The Bad Batch


While Arlen is living in Comfort, she wanders out of the walls of the town and meets Miami Man, who is enchanting to her but also puts her in grave danger. Miami Man serves my purpose," says Waterhouse. "Iím completely lost and he serves as my solution to have a meaning in this new place where Iíve come and lost my identity. Itís that love/hate thing." Similar to her previous films, the role of music and sounds become a character in and of itself, for Amirpour music is, "such a crucial element to being creative for me, or just being a human being. I think for a movie, a song feels like a character or a place or a scene, and, sometimes I hear a song, and I just want to create a moment in a film for it to exist, so I think itís almost kind of like scoring the film to the music, and most people kind of do it the other way around." Amirpour used music to get the actors and crew members in the right mood to film a particular scene.

Production of The Bad Batch proved to be a non-stop battle with the weather, in particular extreme heat and dust storms. Amirpour attests, "there were windstorms. There was a lot of wind and dust and stormsÖthereís like three kinds of worlds: thereís the junkyard world, and then there is the desert, and then there is Comfort, which is the town that we shot in. So each town had its own element and personality and the desert was definitely dust storms." She adds that when these would occur, adjustments had to be made: "But thereís always surprises. Constantly. Like the dust storms, you know, youíre picturing the scene and itís going to be a certain way, and then suddenly itís like a fucking monsoon of dust. And youíre like, okay, itís going to be a monsoon of dust. And then that becomes a part of it."

The setting of Comfort and the surrounding area became an overarching element to the set. Assembling a desert junkyard oasis, Amirpour challenged the cast and crew to use the vast emptiness as a catalyst for their roles. Playing Comfortís resident DJ Jimmy, Diego Luna attests, "Itís crazy, itís an amazing world to be a part of. You arrive there and the whole atmosphere and the whole universe exists. Itís beautiful for actors I guess, you can just be, and interact with whatís around you," adding, "Itís a crazy world, but it makes you, I mean, they didnít have to build it you know, itís here."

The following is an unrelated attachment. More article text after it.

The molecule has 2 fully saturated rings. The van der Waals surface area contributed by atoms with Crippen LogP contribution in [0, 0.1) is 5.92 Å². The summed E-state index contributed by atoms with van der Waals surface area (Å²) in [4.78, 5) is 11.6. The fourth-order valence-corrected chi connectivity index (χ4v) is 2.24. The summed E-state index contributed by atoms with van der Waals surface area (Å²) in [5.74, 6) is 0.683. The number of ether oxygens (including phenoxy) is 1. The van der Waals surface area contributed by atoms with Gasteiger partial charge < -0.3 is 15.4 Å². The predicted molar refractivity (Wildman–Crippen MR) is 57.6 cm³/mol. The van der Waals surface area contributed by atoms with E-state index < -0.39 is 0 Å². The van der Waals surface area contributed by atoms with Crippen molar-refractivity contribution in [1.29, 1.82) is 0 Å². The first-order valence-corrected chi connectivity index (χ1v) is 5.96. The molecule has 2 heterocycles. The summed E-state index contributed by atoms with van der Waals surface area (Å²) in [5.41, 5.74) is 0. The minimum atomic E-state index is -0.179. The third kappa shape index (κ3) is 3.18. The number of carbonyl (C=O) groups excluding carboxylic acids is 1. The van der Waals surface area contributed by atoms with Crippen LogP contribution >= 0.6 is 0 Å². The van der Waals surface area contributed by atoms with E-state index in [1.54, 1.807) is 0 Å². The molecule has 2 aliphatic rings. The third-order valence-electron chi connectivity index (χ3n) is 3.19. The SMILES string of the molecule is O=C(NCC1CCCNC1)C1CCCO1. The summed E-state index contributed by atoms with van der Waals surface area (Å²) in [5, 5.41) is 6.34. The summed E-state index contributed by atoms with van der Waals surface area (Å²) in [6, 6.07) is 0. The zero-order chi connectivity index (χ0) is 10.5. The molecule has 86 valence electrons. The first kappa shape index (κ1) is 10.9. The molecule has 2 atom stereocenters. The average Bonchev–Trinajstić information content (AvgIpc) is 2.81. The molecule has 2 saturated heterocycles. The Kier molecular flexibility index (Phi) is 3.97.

Playing Miami Man, Jason Momoa describes the setting of Lilyís "fucked up fairy tale" stating, "I think the greatest stuff to shoot in is the difficult stuff. I donít like, boring, natural, Iíve never really shot inside a studio before. But I think, when youíre going through hell, itís amazing, and itís going to look amazing. Weíre a very small crew so itís great because everyoneís real intimate, and I like that you can move quickly, and be out in these elements. Thereís nothing out here, itís beautiful watching the sun come up and then set. Itís fun because youíre just like, wow, surreal."


The Bad Batch


The world of The Bad Batch would need to be populated with Americaís rejects. Amirpour wanted to represent the real people who live in the surrounding desert, off the grid, and in varying degrees of poverty. This required hiring extras from these decayed corners of America, many of whom, donít have phones, and live in trailers in the middle of the desert. "We have a lot of background that are local people to the area who are not the usual background you would hire in a shoot in New York or LA," says Second AD Kamen Velkovsky. "Theyíre local people who live in trailers, completely off the grid." Amirpour spent months in the year previous to shooting, visiting areas near the Salton Sea, including Slab City and Bombay Beach, and developing friendships with the locals, who became a key part of the visual fabric of the world. "In the end I think those people connected to the whole idea of being "The Bad Batch", it was an idea they bonded with, they felt there was truth in it," Amirpour observed, "and I think it shows in the film."

Quote"The chaos of this world is vast and unknowable. We like to think we can understand it, control it, but we canít. Never have, never will. Donít plague yourself."
Ė The Dream